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When it comes to hair loss treatments, there’s a lot of smoke and mirrors. We know — it can feel really overwhelming. But there’s one treatment with numerous studies proving its efficacy for hair growth. Plus, it has FDA approval for the treatment of female pattern hair loss and is considered safe for women to use. And that would be — drumroll, please — minoxidil.
If you’re dealing with a wider part or hair thinning around the crown of your head, you’ve probably already heard of topical minoxidil (commonly sold under the brand name Rogaine®). Minoxidil is typically a dermatologist’s first line of defense in the treatment of hair loss.
The initial effects of minoxidil occur after about eight weeks of treatment, and better results can be seen after four months. If you can play the long game, a review of multiple studies showed peak improvements at the year mark.
If you’re looking to learn more about female hair loss, this article will walk you through the root causes and various treatments (including good ’ol minoxidil). We’ll dive into the different minoxidil formulations (typically available over the counter in 2% and 5% concentrations), along with the side effects and potential results.
It can seem like there’s a lot of shady stuff available for female hair loss. But as one of the most researched hair loss treatments on the market, numerous studies have shown minoxidil to work safely and effectively for both men and women as a hair loss treatment. Phew.
And as mentioned above, topical minoxidil is FDA-approved for usage by women. Both 2% and 5% formulations are available to purchase over the counter, no prescription necessary.
We dive deeper in our guide to minoxidil for female hair loss if you want to learn more.
Not to sound like a presidential campaign, but yes, we can. Many studies have focused on 5% minoxidil usage in women, demonstrating significant results in hair regrowth.
While 5% minoxidil foam has been approved for men since 2006, the FDA approved 5% minoxidil foam for female pattern hair loss (FPHL) in 2014.
In even better news, minoxidil foam allows for more effective delivery and easy penetration with less irritation.
When it comes to comparing 2% minoxidil solution to 5% topical foam, a couple of clinical trials have indicated that the higher-strength dosage may offer more promising results. However, results vary among individuals. We’ll get more into that below.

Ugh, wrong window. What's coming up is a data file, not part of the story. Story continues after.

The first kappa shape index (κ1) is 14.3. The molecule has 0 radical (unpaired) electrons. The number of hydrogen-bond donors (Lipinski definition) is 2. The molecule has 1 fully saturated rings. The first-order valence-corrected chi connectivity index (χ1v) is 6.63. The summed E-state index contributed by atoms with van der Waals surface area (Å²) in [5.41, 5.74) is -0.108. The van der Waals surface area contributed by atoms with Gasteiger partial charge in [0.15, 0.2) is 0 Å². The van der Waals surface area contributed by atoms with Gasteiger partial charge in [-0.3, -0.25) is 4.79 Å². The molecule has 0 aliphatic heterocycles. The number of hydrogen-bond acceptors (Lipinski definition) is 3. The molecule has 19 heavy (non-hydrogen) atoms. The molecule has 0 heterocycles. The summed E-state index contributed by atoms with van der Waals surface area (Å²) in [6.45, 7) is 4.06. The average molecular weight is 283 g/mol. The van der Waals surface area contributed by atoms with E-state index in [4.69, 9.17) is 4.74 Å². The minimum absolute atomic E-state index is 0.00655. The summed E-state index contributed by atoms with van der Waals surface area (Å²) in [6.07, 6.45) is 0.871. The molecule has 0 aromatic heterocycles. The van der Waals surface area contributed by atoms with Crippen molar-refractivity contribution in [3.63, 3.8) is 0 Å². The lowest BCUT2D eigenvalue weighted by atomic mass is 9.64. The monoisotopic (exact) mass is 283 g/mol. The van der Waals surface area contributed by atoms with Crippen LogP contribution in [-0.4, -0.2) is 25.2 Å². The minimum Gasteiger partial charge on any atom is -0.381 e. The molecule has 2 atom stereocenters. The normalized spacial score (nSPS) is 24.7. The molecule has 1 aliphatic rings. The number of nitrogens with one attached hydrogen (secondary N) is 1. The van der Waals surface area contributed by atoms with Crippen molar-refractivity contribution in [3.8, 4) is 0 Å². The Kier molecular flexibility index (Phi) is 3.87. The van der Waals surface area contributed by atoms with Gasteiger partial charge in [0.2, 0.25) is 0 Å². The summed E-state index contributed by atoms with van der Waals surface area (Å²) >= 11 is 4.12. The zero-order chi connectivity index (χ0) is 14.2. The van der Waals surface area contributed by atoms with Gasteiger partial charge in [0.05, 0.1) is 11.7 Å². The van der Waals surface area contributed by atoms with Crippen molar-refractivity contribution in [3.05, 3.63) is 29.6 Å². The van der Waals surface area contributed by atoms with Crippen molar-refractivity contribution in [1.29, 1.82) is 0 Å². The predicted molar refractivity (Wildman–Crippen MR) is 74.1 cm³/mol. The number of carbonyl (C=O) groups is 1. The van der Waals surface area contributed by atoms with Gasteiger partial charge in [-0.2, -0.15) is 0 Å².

Now, let’s get into some of the clinical studies and their findings to help you make a decision on which option is best for you.
A 48-week placebo-controlled study looked at the effects of 5% topical minoxidil and 2% topical minoxidil in 381 women for the treatment of female pattern hair loss.
The women in the study applied minoxidil twice a day, and at the end of the 48 weeks, researchers found that hair regrowth and scalp coverage increased relative to prescription strength. The 5% group experienced the best results, and the 2% group experienced superior results to the placebo group.
In another six-month randomized clinical trial comparing 5% minoxidil foam to 2% topical solution, 113 women were given randomized treatment with either strength for the treatment of androgenetic alopecia.
The 5% users only applied the treatment once a day, while the 2% users applied it twice daily. At the end of the study, researchers concluded that there was no significant increase in hair count and target area hair width.
Another major thing to note? Women who applied 5% minoxidil topical foam experienced substantially lower rates of intolerance compared to those who used the 2% solution. It’s hard to gauge if that’s because of the formulations or due to the frequency of usage (once a day versus twice a day).
While side effects with either version are rare, it’s always best to check with your dermatologist or healthcare provider for the most appropriate medical advice (especially if you’re pregnant or breastfeeding). Learn more about minoxidil while breastfeeding if that’s a concern for you.
As noted in the study above, even though it seems counterintuitive, those who used 5% minoxidil foam had less itching or dandruff on the scalp compared to the 2% topical minoxidil solution users. This could be due to the twice-a-day application of the 2% solution, whereas the 5% foam was only applied once daily.
But in the 48-week study noted above, there was an increased occurrence of pruritus, local irritation and hypertrichosis observed with 5% topical minoxidil versus the 2% topical minoxidil and placebo.